'Fireworks' for plant lovers, and not just on the Fourth of July
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Fireworks! The flammable kind can get you in trouble with the local authorities. Stay safe this Fourth and avoid the ones with gunpowder. Plant hybridizers have developed dozens of cultivars, named them 'Fireworks', and hoped for the excitement to translate into profit. The range of successful introductions to date give an opportunity for almost any plant lover to legally own and use 'Fireworks'.
A surprising number of new plant cultivars have 'Fireworks' on their tags. Dave's Garden's own PlantFiles lists fifty one, at last count. Real fireworks, the bright, explosive ones, are a summer tradition and so awe-inspiring. Nursery professionals rightly imagine we gardeners may want a reminder of that excitement, and the celebration of our nation's independance, for many more days of the year.
Look closely; the flowerlike bloom at right is really of the gunpowder kind!
Begonia, for the windowsill or shady summer porch
Rex begonia 'Fireworks' is a gorgoeus specimen for your house, or for your shaded porch in summertime. This fantastic foliage plant forms a rounded mound of large leaves. The jagged edged, pointed leaves have a maroon background and underside but the surface glistens with swathes of silver. Striking! Begonias have fleshy stems and need well drained soil. They are very sensitive to chill, so few American gardeners will use them in the landscape.
Euphorbia, an unusual potted specimen
Crown of Thorns 'Fireworks' is an unusual plant to many of us. It is one of the more dramatic of many Euphorbia species suitable for garden and potted display, and all are related to the familiar holiday Poinsettia. The 'Fireworks' variety has creamy variegated foliage with pink accents. These leaves are an excellent backdrop to the bright red flower bracts. This plant is hardy in the warmest zones and can be used in a drought tolerant landscape in zones 9 to 11. In cooler areas, keep this plant in a pot with very well drained soil; Euphorbias in general are almost cactus like in their preference for the sunny, dry life. The amazing spiny stems of Crown of Thorns serve as a constant reminder of this trait, and make this plant a real conversation piece.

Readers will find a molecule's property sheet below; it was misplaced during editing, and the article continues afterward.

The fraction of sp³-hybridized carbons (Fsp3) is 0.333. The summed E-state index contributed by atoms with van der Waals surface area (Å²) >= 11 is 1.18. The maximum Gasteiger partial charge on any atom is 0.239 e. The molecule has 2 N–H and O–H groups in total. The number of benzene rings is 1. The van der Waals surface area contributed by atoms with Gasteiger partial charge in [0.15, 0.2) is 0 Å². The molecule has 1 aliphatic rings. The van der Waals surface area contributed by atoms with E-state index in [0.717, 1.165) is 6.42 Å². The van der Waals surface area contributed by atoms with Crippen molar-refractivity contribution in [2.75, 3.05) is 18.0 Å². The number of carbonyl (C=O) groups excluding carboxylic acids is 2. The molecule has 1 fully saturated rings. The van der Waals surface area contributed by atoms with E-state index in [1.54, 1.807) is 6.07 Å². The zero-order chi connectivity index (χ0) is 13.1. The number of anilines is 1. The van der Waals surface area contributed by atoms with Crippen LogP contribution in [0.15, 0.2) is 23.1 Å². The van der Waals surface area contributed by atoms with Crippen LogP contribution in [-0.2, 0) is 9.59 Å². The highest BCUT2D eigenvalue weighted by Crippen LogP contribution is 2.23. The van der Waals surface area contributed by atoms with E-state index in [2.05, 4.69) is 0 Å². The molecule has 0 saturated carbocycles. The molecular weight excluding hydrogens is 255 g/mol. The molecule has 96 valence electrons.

Hosta, shade garden standby
Of course you know Hosta, that old reliable for the shade garden. Why not have Hosta 'Fireworks'? 'Fireworks' is a small and very upright growing Hosta, good for edging. The ten inch leaves are narrow and pointed, cream colored with green streaky edging. Gardeners from New Hampshire to Oklahoma enjoy Hosta in shady, somewhat moist gardens. If 'Fireworks' doesn't quite fit your plan, consider the themed Hosta like 'Patriot', 'Loyalist' or 'Liberty'. Be sure to avoid placing 'Fireworks', and other mostly white Hosta, in afternoon sun.
Pennisetum, graceful grass
Many ornamental grasses are bold plants for full sun, and Pennisetum 'Fireworks' is no exception. This two to three foot tall arching grass has thin blades variegated with white and green near the base before blazing with shades of pink and red along their length. This 'Fireworks' can be used in a wide variety of situations, from containers (large ones!) to borders, in foundation plantings and as accent plants.
At the bottom of the PlantFiles list, for no good reason, is Rodgersia pinnata 'Fireworks'. Here's a close cousin to Astilbe that should probably be more widely known and grown. Rodgersia 'Fireworks' likes the same shade and moist conditions that favor Astilbe, and bear similar tall flowering stems in early to mid summer. The foliage is attractive too, emerging with a hint of bronze on the finely waffled and toothed leaves.
Solidago, sunny garden standout
Solidago is nothing more or less than Goldenrod, a classic American species. The 'Fireworks' cultivar, like other goldenrods, blooms bright golden yellow in fall, and attracts lots of pollinating insects. Also like its cousins, it prefers full sun, and can spread by rhizomes. Use this 'Fireworks', along with the Viburnum below, to truly celebrate America. Both are North American native plant species.
Tomato, for the "strictly edibles" gardener
Even the most practical, edibles-only, gardeners can have 'Fireworks'. In this case it's a tomato. Vendor The Tasteful Garden describes this variety as an indeterminate, early slicer. A few Dave's Gardeners have commented on this tomato. Tomato 'Fireworks'' seems reliably prolific in fruit production, but some gardeners are unimpressed by the size and flavor of the fruit. Your results may vary. If they do, please comment in PlantfFiles, so that we have a more accurate profile of this plant.
Arrowwood Viburnum fires up your shrub border
Last, only alphabetically and likely not least, is Viburnum dentatum'Fireworks'. This selection is described as a more compact version of the species. As such, expect branches to reach seven or ten feet eventually. The cream white flower clusters produce dark blue fruit. This is a rugged, adaptable shrub for most any American garden. Viburnum 'Fireworks' finishes its show with a blaze of autumn red foliage. There are commercial sources of this shrub, although none have linked to PlantFiles.
I grew up playing in the Maryland woods, and would still do it often if life allowed! Graduate of University of Maryland, my degree is in Agriculture. Gardens and natural areas give me endless opportunity for learning and wonder. Naturally (pun intended) my garden style leans towards the casual, and my cultural methods towards organic. I like to try new plants, and have "some of everything" in my indoor and outdoor gardens. Thanks go to my parents for passing along their love of gardening and nature, and my husband and kids for being patient when I get lost in the garden.